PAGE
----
There is a comparison of a number of theories, including the saddle point path integral, with a wave simulation and some data on transverse horizontal correlations (p. 297). If this were taken as a test of the theories, they would have to be discarded, as the data are far from the theoretical results; significant correlation in the data extends well beyond that of the theories. For example, at a separation of 2 km, the saddle point path integral predicts a correlation of about 1%, the simulations predict about 25%, but the data value is about 60%. Saddle point path integrals and wave simulations are presented by Vera.9 The simulations all show simulations larger than the saddle point path integral, and some show larger discrepancies than the example of the book.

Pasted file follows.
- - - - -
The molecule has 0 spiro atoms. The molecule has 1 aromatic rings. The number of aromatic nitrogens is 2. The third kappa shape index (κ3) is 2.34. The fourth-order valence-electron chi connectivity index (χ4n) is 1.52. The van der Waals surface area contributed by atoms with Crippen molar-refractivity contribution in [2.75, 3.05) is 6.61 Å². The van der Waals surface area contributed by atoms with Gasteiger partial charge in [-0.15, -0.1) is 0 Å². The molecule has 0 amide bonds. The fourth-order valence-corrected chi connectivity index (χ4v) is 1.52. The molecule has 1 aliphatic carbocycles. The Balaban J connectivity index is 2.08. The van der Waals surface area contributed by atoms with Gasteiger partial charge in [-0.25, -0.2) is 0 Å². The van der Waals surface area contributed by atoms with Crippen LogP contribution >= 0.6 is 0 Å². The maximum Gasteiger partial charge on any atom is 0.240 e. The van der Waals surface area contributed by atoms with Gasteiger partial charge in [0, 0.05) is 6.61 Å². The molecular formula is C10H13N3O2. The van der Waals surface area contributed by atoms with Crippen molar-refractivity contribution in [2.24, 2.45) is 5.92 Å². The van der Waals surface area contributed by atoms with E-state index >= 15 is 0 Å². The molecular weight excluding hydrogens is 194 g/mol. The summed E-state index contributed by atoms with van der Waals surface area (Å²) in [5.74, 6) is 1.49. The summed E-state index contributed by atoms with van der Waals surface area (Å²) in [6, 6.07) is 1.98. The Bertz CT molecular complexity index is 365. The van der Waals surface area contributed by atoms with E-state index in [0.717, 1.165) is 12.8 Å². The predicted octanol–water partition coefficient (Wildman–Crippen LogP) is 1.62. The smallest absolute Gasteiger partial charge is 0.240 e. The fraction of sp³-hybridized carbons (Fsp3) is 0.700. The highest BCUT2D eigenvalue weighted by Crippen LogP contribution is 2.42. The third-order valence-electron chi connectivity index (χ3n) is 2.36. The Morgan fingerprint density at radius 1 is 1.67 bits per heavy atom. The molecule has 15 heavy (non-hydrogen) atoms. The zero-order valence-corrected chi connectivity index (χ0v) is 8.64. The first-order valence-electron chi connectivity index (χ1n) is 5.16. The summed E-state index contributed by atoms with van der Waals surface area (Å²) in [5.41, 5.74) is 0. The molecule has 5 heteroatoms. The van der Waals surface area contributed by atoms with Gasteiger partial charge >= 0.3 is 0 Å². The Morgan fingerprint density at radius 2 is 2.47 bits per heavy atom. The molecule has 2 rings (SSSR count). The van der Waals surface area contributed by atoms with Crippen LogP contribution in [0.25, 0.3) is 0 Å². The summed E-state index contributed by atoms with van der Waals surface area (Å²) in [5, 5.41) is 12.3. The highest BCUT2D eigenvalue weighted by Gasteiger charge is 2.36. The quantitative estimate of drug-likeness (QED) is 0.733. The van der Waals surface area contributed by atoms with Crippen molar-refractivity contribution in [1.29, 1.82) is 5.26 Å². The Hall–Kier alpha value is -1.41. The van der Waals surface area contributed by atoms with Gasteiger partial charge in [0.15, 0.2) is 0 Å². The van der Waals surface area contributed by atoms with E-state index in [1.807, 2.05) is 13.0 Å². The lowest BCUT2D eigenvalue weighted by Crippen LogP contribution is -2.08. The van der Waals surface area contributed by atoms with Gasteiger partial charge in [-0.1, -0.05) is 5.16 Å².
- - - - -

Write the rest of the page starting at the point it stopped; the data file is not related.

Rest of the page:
It is unlikely that this discrepancy can be attributed to lack of knowledge of the details of the ocean's sound speed field; an additional structure is likely to increase the decorrelation, not decrease it. Therefore, it should be a good test of the theories. The saddle point path integral theory gives the simple wander result, which generalizes the mean intensity result. The book first states “The source of this large discrepancy is not known.”, and then “Clearly other factors such as ray chaos may be important as well.” These excuses only cover up that it seems very likely that the theory fails at the frequency and range of these data.